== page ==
For those of you who listen to one of our podcasts, you have probably heard us give Collin grief over his Tourette’s syndrome induced ticks. We’ve discussed this with him, and he knows that we love and accept him for who he is, and that our teasing is how we show that (odd as it may seem), but others haven’t always been so kind.
Last night, Collin posted the following on his personal Facebook page. I thought that it was important enough that I asked him if I could share it here.
I’m writing this to help raise awareness for Tourette’s syndrome and want to share my personal experiences to help others understand. Please read and then watch the video in the comments.
When I was six, I was diagnosed with Tourette’s syndrome, a neurological disorder that greatly effects motor and vocal skills. Only 10-15% suffer from swearing, most common ticks will be making loud noise or sudden movements of he body, it can be all of these or only a few. I went through very similar experiences just as this kid in the video had.
When I was in school, I would often pound my fists on my desk, shake or “flex” my arms and neck repeatedly, blow air out of the sides of my mouth, make little noises, or blink constantly (just to name a few). It was hard for other kids to understand and realize that I didn’t have control over my body and because of this I would be constantly made fun and bullied, not only by students, but by teachers as well. It was difficult to make friends who wouldn’t mock or make fun of me. It damaged my self-confidence and even to this day, I don’t always have confidence in myself or my abilities.
I remember one day in particular in Middle School where I was waiting in the lunch line, my tics were being annoying and out of nowhere, another student punched me in the gut. Two girls who I had gone through elementary school with and heard me give a speech on my Tourette’s stood up for me, made sure I was okay and waited with me while I cried from the pain and humiliation. But this was one of the first time that I felt someone other than family really cared for me, even if they didn’t know me that well. It meant a lot to me, to the point where I could never find the words to truly thank them.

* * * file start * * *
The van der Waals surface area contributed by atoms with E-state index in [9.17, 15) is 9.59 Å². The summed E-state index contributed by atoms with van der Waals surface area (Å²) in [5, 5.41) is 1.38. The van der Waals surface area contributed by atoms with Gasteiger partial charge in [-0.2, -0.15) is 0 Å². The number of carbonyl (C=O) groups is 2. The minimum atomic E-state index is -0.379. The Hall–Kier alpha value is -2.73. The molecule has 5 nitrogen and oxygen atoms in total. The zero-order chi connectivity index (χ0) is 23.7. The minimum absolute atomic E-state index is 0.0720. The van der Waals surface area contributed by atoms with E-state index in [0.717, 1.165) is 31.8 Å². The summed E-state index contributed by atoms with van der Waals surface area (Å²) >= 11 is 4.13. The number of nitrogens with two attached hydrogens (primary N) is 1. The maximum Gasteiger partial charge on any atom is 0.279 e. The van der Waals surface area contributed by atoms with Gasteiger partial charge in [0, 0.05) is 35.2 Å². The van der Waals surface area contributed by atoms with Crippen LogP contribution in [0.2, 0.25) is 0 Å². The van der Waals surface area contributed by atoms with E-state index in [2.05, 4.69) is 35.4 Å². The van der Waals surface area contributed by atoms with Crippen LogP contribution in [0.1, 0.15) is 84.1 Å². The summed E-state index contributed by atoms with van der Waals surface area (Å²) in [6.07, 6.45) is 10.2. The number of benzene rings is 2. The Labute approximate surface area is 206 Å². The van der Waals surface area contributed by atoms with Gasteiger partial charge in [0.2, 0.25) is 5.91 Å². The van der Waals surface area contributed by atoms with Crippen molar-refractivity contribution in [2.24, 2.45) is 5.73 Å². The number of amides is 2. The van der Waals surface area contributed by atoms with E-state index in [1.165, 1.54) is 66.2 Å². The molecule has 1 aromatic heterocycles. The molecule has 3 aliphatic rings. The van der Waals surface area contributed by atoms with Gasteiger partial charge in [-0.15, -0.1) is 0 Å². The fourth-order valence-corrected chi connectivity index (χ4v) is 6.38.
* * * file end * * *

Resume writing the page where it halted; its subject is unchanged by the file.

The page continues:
I’m one of the lucky few where it sometimes becomes less noticeable, but when stress or uncomfortable situations arise, my tics worsen. For most it’s not that easy, it’s consistent and some can barely even rest their body, some feel they can’t go into public because others will stare and judge them. But it’s not right, it takes a toll a person mentally and it doesn’t allow them to be themselves.
Remember, we’re all the same on the inside. We want to feel loved and appreciated. I was lucky to find such an amazing woman that looked pass those minor things, she’s seen me at my worst and at my best and I couldn’t be more thankful to the Lord for blessing me with her.
Don’t judge a person for what happens on the outside, love a person for what’s in the inside.
Well said, Collin. Thank you for sharing your experience, and for allowing us to share it with the world.
And for those interested, here is the video he refers to.